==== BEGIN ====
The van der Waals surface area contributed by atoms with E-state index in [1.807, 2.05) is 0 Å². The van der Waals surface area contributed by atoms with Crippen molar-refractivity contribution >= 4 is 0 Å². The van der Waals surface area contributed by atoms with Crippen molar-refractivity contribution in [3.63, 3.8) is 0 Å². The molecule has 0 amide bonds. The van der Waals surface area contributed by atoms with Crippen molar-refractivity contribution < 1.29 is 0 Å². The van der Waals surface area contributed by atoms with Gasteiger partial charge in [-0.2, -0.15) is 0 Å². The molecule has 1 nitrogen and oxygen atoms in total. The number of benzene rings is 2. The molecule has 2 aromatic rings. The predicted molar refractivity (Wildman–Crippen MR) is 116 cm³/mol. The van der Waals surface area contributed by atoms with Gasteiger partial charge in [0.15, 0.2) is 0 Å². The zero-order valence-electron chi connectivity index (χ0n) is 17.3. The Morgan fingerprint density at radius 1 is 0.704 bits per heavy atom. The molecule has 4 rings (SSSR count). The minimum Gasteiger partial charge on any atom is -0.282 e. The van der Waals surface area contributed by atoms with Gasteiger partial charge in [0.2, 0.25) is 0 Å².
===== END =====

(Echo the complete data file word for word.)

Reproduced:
The van der Waals surface area contributed by atoms with E-state index in [1.807, 2.05) is 0 Å². The van der Waals surface area contributed by atoms with Crippen molar-refractivity contribution >= 4 is 0 Å². The van der Waals surface area contributed by atoms with Crippen molar-refractivity contribution in [3.63, 3.8) is 0 Å². The molecule has 0 amide bonds. The van der Waals surface area contributed by atoms with Crippen molar-refractivity contribution < 1.29 is 0 Å². The van der Waals surface area contributed by atoms with Gasteiger partial charge in [-0.2, -0.15) is 0 Å². The molecule has 1 nitrogen and oxygen atoms in total. The number of benzene rings is 2. The molecule has 2 aromatic rings. The predicted molar refractivity (Wildman–Crippen MR) is 116 cm³/mol. The van der Waals surface area contributed by atoms with Gasteiger partial charge in [0.15, 0.2) is 0 Å². The zero-order valence-electron chi connectivity index (χ0n) is 17.3. The Morgan fingerprint density at radius 1 is 0.704 bits per heavy atom. The molecule has 4 rings (SSSR count). The minimum Gasteiger partial charge on any atom is -0.282 e. The van der Waals surface area contributed by atoms with Gasteiger partial charge in [0.2, 0.25) is 0 Å².